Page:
As a result of increasing growth, many segments of New Hampshire’s arterial and collector roadway system are becoming increasingly congested. Between 1970 and 2000 the region’s population grew by 56%, compared to the State, which experienced a 67.5% growth rate (U.S. Decennial Census, 2000).
When access to property along roadways is uncoordinated, growth along major travel corridors can result in strip development and sprawl. Each driveway that intersects a roadway provides a point of potential conflict as cars turn off or onto the roadway. As a result, traffic slows down, the efficiency of the roadway is reduced and the potential for accidents increases. Communities can improve traffic flow and road safety by applying coordinated access management techniques.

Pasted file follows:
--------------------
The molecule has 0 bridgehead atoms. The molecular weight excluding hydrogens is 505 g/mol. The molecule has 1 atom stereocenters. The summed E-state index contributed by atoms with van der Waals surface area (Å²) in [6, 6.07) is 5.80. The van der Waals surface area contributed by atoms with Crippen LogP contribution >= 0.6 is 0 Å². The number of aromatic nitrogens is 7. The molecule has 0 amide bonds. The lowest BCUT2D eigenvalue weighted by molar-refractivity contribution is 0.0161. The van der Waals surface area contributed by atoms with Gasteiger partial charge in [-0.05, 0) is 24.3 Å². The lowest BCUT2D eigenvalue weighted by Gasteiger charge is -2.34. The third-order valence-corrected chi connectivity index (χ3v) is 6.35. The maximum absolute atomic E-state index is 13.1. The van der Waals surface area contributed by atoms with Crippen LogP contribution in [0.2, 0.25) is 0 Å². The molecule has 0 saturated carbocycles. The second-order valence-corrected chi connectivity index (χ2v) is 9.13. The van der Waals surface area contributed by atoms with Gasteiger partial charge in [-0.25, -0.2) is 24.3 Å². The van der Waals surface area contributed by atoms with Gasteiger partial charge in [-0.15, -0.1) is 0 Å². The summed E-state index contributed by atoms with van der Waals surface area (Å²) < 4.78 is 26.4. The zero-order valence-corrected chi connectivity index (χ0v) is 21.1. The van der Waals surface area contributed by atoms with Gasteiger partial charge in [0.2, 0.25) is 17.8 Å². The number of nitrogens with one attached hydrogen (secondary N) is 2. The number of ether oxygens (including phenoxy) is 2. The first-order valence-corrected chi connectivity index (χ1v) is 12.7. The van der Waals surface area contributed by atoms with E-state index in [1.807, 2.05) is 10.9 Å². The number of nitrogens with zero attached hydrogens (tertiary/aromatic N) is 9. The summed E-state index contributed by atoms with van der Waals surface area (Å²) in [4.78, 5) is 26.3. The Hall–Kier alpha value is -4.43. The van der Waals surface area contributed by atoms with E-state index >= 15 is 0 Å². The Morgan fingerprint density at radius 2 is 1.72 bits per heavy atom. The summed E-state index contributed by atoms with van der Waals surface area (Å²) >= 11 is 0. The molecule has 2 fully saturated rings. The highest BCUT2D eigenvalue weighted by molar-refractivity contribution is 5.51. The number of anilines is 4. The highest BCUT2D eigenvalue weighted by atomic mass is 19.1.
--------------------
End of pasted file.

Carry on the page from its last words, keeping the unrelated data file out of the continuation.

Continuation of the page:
Access management refers to the systematic control of the location, spacing, design, and operation of driveways, street openings and median openings to a roadway. Access management serves to balance the needs of an efficient transportation system and the need to access adjacent land uses. It can also involve developing provisions so that other modes of transportation can access land including, bicyclists and pedestrians.
Towns interested in adopting stronger access management can do so by amending zoning regulations, subdivision regulations, site plan review, and driveway permits as well as adopting memorandum of understanding with NH DOT on its driveway permitting process.
Listed below are common access management strategies for local officials to consider.